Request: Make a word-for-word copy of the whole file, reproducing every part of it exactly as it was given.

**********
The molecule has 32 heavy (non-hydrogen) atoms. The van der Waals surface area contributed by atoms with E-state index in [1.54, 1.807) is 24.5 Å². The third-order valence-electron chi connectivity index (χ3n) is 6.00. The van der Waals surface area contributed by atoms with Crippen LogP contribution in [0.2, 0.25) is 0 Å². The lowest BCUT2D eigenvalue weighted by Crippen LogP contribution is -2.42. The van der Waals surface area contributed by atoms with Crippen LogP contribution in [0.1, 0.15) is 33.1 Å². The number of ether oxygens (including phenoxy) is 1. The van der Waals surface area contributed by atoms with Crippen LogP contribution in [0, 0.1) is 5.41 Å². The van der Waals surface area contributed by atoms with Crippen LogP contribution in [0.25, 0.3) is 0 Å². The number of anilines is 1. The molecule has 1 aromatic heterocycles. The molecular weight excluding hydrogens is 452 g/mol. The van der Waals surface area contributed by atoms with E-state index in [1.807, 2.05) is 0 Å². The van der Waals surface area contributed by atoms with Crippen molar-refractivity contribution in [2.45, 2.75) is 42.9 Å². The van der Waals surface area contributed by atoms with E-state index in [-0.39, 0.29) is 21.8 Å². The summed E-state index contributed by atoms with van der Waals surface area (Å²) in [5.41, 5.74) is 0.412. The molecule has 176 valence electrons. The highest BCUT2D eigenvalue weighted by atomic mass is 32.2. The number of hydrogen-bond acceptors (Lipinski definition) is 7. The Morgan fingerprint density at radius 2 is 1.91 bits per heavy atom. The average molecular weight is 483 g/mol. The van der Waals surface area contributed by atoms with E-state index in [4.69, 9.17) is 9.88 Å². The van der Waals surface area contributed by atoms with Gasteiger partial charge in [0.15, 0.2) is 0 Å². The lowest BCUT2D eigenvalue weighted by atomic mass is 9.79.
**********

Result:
The molecule has 32 heavy (non-hydrogen) atoms. The van der Waals surface area contributed by atoms with E-state index in [1.54, 1.807) is 24.5 Å². The third-order valence-electron chi connectivity index (χ3n) is 6.00. The van der Waals surface area contributed by atoms with Crippen LogP contribution in [0.2, 0.25) is 0 Å². The lowest BCUT2D eigenvalue weighted by Crippen LogP contribution is -2.42. The van der Waals surface area contributed by atoms with Crippen LogP contribution in [0.1, 0.15) is 33.1 Å². The number of ether oxygens (including phenoxy) is 1. The van der Waals surface area contributed by atoms with Crippen LogP contribution in [0, 0.1) is 5.41 Å². The van der Waals surface area contributed by atoms with Crippen LogP contribution in [0.25, 0.3) is 0 Å². The number of anilines is 1. The molecule has 1 aromatic heterocycles. The molecular weight excluding hydrogens is 452 g/mol. The van der Waals surface area contributed by atoms with E-state index in [1.807, 2.05) is 0 Å². The van der Waals surface area contributed by atoms with Crippen molar-refractivity contribution in [2.45, 2.75) is 42.9 Å². The van der Waals surface area contributed by atoms with E-state index in [-0.39, 0.29) is 21.8 Å². The summed E-state index contributed by atoms with van der Waals surface area (Å²) in [5.41, 5.74) is 0.412. The molecule has 176 valence electrons. The highest BCUT2D eigenvalue weighted by atomic mass is 32.2. The number of hydrogen-bond acceptors (Lipinski definition) is 7. The Morgan fingerprint density at radius 2 is 1.91 bits per heavy atom. The average molecular weight is 483 g/mol. The van der Waals surface area contributed by atoms with E-state index in [4.69, 9.17) is 9.88 Å². The van der Waals surface area contributed by atoms with Gasteiger partial charge in [0.15, 0.2) is 0 Å². The lowest BCUT2D eigenvalue weighted by atomic mass is 9.79.